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How to Enter Emoji on the Mac

The only characters that are easier to type in iOS than on the Mac are emoji, those cartoon-like pictures that were created in Japan just before the turn of the century as a way of sharing pictures on mobile devices. They caught on in the United States in 2011, after Apple built an emoji keyboard into the iPhone with iOS 5 and added them to OS X 10.7 Lion. They’re most often used to pretty up chat messages, but since they’re actually font characters, you can also increase their size and use them like clip art in any Mac app.

Even though emoji have been readily accessible since 2011, many Mac users have never figured out how to enter them, since you can’t just type them on a keyboard. So, if you want to insert a 😀 in a post in Messages or a note in Mail, you need to use the Characters viewer. To bring it up in most Mac apps, choose Edit > Emoji & Symbols or use its keyboard shortcut: Command-Control-Space. When the Characters viewer first appears, it may be compressed (above left); click the square expansion icon to expand it to its full glory (above right).

The compressed view is fine, but the expanded view makes it easier to browse through the full set of emoji and search for particular emoji—you can also make the expanded version larger and see more emoji at once by dragging a corner. With Emoji chosen in the first column of the enlarged view, the second column lists emoji categories, such as Smileys & People, Animals & Nature, Food & Drink, and so on. In the compressed view, you can see the same categories by clicking the icons at the bottom. If you want a particular emoji, search for it by typing in the Search field—try “fruit” or “apple.”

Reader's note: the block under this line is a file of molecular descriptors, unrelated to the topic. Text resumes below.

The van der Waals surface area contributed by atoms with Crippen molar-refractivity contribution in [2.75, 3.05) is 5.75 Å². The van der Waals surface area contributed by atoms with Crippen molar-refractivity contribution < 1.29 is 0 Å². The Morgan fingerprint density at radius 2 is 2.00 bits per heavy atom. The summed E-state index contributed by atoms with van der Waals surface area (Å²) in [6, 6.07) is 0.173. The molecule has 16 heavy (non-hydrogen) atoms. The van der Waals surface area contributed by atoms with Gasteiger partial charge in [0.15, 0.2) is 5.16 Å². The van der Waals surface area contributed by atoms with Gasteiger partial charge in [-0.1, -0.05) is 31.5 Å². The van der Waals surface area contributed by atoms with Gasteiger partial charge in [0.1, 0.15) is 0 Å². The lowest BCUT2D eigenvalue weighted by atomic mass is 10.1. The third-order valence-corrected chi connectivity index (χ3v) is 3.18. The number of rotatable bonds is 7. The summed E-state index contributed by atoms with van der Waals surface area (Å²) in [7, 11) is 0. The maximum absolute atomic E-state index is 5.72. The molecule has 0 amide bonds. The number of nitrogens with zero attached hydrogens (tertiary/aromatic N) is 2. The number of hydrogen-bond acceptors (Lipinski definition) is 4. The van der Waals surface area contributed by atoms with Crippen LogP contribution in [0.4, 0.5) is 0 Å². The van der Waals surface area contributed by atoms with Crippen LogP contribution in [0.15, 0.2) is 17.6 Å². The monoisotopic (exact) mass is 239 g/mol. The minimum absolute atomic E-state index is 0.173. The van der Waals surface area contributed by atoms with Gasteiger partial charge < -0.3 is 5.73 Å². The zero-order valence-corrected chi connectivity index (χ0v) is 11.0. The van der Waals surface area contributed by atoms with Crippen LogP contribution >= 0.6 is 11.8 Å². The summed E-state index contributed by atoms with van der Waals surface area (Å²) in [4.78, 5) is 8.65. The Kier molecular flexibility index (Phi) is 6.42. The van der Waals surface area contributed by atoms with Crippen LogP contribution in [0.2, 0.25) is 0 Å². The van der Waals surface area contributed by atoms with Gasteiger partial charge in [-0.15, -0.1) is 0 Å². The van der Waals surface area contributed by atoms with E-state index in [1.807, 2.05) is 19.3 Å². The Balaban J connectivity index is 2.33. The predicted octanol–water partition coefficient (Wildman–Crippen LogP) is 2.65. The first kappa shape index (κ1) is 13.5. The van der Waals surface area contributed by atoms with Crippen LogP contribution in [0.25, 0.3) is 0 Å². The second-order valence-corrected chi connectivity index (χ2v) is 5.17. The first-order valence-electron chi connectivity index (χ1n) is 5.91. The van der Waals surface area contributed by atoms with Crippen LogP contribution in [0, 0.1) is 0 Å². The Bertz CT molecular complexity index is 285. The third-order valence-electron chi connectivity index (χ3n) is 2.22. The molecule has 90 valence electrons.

You can insert an emoji from the Characters viewer in three main ways—if one method doesn’t work in a particular app, try another:

  • While the cursor is active in a text area, double-click a character in the viewer.
  • Drag a character out of the viewer and into a text area.
  • Drag a character out of the viewer to the Desktop to create a text clipping with it. Then drag that text clipping anywhere you can type.

Once you insert a character, it appears in the Frequently Used category; in the expanded version of the Characters viewer, you can also click the Add to Favorites button to add the current emoji to the Favorites category.

With many of the emoji of people, the first time you click the emoji, you’ll see a popover that lets you choose a skin tone other than the default, and macOS remembers your selection. If you wish to change an emoji’s skin tone later, click and hold until its popover appears (or use Force Touch, if you’re working with an appropriate trackpad).